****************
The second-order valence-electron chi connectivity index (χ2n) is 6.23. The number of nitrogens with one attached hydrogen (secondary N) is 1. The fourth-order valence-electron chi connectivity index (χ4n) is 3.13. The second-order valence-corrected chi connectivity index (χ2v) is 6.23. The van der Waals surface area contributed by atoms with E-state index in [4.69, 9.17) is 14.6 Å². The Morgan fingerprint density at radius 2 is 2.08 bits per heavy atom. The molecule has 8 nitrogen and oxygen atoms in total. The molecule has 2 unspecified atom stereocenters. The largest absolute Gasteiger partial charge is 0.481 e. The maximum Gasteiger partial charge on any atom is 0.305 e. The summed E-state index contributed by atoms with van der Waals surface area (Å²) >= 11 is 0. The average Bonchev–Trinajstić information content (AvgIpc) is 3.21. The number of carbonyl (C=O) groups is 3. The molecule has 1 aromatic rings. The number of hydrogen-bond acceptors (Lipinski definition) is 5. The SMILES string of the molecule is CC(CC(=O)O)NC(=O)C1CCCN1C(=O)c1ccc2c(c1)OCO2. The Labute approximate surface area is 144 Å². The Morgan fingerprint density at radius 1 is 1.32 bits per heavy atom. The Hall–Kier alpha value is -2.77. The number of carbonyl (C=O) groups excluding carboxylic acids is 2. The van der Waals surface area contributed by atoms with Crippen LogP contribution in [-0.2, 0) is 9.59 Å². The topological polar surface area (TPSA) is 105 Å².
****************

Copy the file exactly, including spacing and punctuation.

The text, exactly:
The second-order valence-electron chi connectivity index (χ2n) is 6.23. The number of nitrogens with one attached hydrogen (secondary N) is 1. The fourth-order valence-electron chi connectivity index (χ4n) is 3.13. The second-order valence-corrected chi connectivity index (χ2v) is 6.23. The van der Waals surface area contributed by atoms with E-state index in [4.69, 9.17) is 14.6 Å². The Morgan fingerprint density at radius 2 is 2.08 bits per heavy atom. The molecule has 8 nitrogen and oxygen atoms in total. The molecule has 2 unspecified atom stereocenters. The largest absolute Gasteiger partial charge is 0.481 e. The maximum Gasteiger partial charge on any atom is 0.305 e. The summed E-state index contributed by atoms with van der Waals surface area (Å²) >= 11 is 0. The average Bonchev–Trinajstić information content (AvgIpc) is 3.21. The number of carbonyl (C=O) groups is 3. The molecule has 1 aromatic rings. The number of hydrogen-bond acceptors (Lipinski definition) is 5. The SMILES string of the molecule is CC(CC(=O)O)NC(=O)C1CCCN1C(=O)c1ccc2c(c1)OCO2. The Labute approximate surface area is 144 Å². The Morgan fingerprint density at radius 1 is 1.32 bits per heavy atom. The Hall–Kier alpha value is -2.77. The number of carbonyl (C=O) groups excluding carboxylic acids is 2. The van der Waals surface area contributed by atoms with Crippen LogP contribution in [-0.2, 0) is 9.59 Å². The topological polar surface area (TPSA) is 105 Å².